In case you were wondering whatever happened to LeShon Johnson, projected as the Packers' breakaway threat of the future when he was drafted in 1994, he's recovering from a torn anterior cruciate ligament injury in his left knee. He has also gone to the dogs. Literally. He keeps 18 of them at the house outside Green Bay that he shares with fellow running back Travis Jervey.
"When I'm with my dogs, I'm happy," Johnson says. "If somebody calls, I tell Travis to say I'm busy. I love my dogs. They make me forget about my knee and playing time."
It should be noted that these are not just any old mutts. These are pit bulls, the blitzing linebackers of dogdom. Everybody has heard tales about pit bulls who have attacked, even killed, humans. "They're not really mean," says Johnson, defensively. "Anybody can pet my dogs, and all they'll do is roll around on the ground."
Johnson knows mean. As a kid he dreamed of being a rodeo cowboy because of his admiration for his father, Luther, who spent 23 years as a professional bullrider. LeShon rode bulls in amateur rodeos until he was in junior college, when his football coach at Northeastern Oklahoma decided the hobby wasn't such a good one. It remains something that he might pursue when his NFL days are over. "I miss it," Johnson says, "even though you can get beat up just like you do in football. I've had a bull step on me. That's scarier than getting tackled."
It was Johnson who did most of the trampling during his two seasons at Northern Illinois. As a senior in 1993 he led the NCAA in rushing with 1,976 yards. His two-year average of 150.5 yards per game ranks fourth on the alltime career list—behind the marks of Ed Marinaro, O.J. Simpson and Herschel Walker. Yet although he finished sixth in the Heisman Trophy voting, higher than any running back except Marshall Faulk, Johnson was the 13th running back, and the 84th player, picked in the 1994 draft.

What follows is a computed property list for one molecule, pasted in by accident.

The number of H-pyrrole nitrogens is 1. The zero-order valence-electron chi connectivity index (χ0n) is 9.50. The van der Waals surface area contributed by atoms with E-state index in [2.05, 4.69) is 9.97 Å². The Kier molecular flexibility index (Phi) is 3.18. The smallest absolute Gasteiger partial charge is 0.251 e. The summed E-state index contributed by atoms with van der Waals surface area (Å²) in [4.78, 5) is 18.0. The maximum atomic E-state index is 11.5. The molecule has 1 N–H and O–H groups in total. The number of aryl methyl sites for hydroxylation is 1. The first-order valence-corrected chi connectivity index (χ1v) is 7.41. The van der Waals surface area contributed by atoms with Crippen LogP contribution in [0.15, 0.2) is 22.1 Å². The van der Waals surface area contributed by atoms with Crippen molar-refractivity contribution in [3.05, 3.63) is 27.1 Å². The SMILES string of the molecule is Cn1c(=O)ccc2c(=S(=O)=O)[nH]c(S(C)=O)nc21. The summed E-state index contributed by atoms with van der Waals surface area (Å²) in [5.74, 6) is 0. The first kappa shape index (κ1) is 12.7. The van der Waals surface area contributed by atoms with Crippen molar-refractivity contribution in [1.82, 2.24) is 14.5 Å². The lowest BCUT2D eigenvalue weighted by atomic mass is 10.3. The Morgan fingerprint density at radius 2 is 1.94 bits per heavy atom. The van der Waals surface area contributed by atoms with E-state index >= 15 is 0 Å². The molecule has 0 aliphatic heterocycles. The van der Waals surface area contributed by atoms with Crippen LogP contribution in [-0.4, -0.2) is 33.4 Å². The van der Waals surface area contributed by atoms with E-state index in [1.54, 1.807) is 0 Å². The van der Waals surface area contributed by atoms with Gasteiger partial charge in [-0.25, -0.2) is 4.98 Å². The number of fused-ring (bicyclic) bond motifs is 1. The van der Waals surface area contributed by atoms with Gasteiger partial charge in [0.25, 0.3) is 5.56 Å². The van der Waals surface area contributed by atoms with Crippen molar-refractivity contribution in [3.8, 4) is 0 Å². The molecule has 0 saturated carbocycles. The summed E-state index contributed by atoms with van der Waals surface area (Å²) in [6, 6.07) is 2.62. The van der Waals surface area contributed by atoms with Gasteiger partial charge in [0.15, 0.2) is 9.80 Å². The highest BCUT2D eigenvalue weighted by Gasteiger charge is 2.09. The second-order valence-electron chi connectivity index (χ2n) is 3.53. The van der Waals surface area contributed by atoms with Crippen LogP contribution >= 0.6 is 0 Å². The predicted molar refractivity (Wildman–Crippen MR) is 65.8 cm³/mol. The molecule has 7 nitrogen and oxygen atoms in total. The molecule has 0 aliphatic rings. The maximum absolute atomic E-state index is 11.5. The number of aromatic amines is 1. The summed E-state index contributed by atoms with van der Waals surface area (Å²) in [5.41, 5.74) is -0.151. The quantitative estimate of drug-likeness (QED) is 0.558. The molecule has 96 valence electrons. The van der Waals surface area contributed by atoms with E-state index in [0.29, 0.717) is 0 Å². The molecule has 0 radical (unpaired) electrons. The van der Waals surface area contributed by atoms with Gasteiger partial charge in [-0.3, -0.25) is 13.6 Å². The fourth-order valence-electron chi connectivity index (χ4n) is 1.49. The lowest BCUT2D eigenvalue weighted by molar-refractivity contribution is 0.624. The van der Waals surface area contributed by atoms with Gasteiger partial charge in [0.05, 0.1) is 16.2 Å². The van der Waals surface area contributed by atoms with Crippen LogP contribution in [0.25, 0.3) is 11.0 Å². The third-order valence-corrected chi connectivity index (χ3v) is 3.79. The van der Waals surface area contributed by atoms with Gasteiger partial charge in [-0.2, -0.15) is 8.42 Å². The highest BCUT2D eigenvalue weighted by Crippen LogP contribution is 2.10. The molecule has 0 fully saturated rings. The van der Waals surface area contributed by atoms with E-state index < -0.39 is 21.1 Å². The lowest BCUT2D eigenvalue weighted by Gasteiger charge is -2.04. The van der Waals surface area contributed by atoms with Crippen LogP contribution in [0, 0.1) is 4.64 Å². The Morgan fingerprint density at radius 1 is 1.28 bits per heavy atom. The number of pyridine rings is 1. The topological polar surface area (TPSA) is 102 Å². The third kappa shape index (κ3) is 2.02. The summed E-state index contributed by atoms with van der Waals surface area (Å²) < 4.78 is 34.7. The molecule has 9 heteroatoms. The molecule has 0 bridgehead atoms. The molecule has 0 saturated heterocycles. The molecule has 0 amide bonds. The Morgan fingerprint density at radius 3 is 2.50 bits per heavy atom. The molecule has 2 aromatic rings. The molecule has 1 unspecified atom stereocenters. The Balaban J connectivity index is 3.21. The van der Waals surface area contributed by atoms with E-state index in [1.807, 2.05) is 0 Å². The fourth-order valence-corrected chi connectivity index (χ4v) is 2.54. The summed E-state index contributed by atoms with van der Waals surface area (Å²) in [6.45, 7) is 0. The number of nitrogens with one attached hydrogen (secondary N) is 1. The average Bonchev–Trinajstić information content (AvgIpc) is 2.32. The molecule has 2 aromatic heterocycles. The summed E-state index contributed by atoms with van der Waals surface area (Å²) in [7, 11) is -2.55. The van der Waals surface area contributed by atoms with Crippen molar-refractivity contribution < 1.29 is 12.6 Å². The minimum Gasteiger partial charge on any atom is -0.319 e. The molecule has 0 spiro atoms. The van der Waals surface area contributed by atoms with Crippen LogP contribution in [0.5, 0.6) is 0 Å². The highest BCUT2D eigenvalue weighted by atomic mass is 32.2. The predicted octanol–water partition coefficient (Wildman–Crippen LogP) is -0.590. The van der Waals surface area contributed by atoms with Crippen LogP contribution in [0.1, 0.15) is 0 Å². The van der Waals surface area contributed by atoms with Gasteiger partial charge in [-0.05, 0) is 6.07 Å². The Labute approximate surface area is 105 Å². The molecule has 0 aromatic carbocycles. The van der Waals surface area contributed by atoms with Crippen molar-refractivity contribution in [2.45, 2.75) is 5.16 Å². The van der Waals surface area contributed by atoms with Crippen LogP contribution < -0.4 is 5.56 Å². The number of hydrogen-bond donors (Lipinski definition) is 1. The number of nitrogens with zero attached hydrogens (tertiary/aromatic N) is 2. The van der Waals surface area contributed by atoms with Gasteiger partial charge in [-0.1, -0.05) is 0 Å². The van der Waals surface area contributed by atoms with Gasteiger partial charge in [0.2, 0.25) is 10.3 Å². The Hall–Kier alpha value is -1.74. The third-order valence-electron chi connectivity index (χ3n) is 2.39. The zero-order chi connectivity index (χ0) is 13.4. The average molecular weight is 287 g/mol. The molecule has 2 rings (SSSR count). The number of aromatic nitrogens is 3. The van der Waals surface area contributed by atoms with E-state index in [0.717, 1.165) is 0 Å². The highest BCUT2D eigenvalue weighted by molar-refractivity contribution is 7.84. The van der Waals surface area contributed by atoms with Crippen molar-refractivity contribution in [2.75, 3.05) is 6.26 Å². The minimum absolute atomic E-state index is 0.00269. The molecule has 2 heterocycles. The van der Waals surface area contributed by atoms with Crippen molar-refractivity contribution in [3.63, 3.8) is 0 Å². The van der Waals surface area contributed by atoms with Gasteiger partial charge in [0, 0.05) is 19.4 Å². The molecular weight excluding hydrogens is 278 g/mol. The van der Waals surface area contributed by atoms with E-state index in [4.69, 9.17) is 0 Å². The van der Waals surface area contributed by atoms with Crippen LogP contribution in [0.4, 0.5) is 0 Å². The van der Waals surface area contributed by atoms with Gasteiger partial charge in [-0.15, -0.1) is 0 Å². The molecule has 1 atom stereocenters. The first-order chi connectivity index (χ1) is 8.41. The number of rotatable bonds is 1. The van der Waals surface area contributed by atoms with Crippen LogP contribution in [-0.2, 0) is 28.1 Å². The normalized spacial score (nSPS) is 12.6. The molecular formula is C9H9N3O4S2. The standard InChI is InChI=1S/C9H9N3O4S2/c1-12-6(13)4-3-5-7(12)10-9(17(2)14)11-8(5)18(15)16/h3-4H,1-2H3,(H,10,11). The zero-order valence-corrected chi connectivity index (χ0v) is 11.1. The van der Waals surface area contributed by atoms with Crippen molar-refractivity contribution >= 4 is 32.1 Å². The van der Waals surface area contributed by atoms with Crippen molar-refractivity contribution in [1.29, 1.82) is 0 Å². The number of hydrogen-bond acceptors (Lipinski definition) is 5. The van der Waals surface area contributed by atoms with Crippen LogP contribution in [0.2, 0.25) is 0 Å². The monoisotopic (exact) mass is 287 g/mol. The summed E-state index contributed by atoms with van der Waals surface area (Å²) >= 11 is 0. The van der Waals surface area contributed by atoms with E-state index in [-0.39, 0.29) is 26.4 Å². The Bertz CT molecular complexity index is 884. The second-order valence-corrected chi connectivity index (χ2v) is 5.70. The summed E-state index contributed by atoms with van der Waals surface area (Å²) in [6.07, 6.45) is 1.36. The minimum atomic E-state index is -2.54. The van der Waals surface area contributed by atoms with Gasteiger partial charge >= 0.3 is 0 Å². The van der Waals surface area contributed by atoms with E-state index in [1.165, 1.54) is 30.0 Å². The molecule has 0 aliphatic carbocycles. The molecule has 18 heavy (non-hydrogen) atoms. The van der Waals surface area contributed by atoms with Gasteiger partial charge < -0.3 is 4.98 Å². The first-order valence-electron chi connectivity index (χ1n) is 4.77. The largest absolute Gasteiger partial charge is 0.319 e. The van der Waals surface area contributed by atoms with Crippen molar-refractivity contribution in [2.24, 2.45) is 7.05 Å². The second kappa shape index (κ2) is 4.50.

The questions that diminished his draft value—could he block? ...catch passes? ...elude tacklers in the open field?—still exist. As a rookie he was nagged by injuries that limited him to backup duty in 12 games. His numbers (26 carries for 99 yards and 13 receptions for 168 more) were inconclusive. Then he tore up his knee in a late December practice.
"My mom tells me to be patient," says Johnson, who has appeared sparingly in two games this season. "I guess I'm like my dogs in that I have a big heart. A 40-pound pit bull will hit a 300-pound wild pig like it's nothing. That's me. If something gets in my way, I won't back off."
A few dog stats: LeShon has spent almost $11,000 to purchase his pets, and he lays out about $400 a month to feed them. All but one live in an insulated kennel—Johnson calls it the Crazy Side Kennel—that he had built for $2,600 outside his rented home. (Meko, the exception, lives in the house because of her favored-pet status.) The bulls give pause not only to burglars, which is good, but also to Johnson's friends, which can be the pits. "My friends get scared when they hear them barking," he says, "but then they see how friendly they are."
Johnson and Jervey wanted to bring in a tame lion to give the dogs some company, but coach Mike Holmgren quashed that idea. Undaunted, they then considered a monkey. "But we ditched that when somebody told us a monkey was like having a kid around," Johnson says.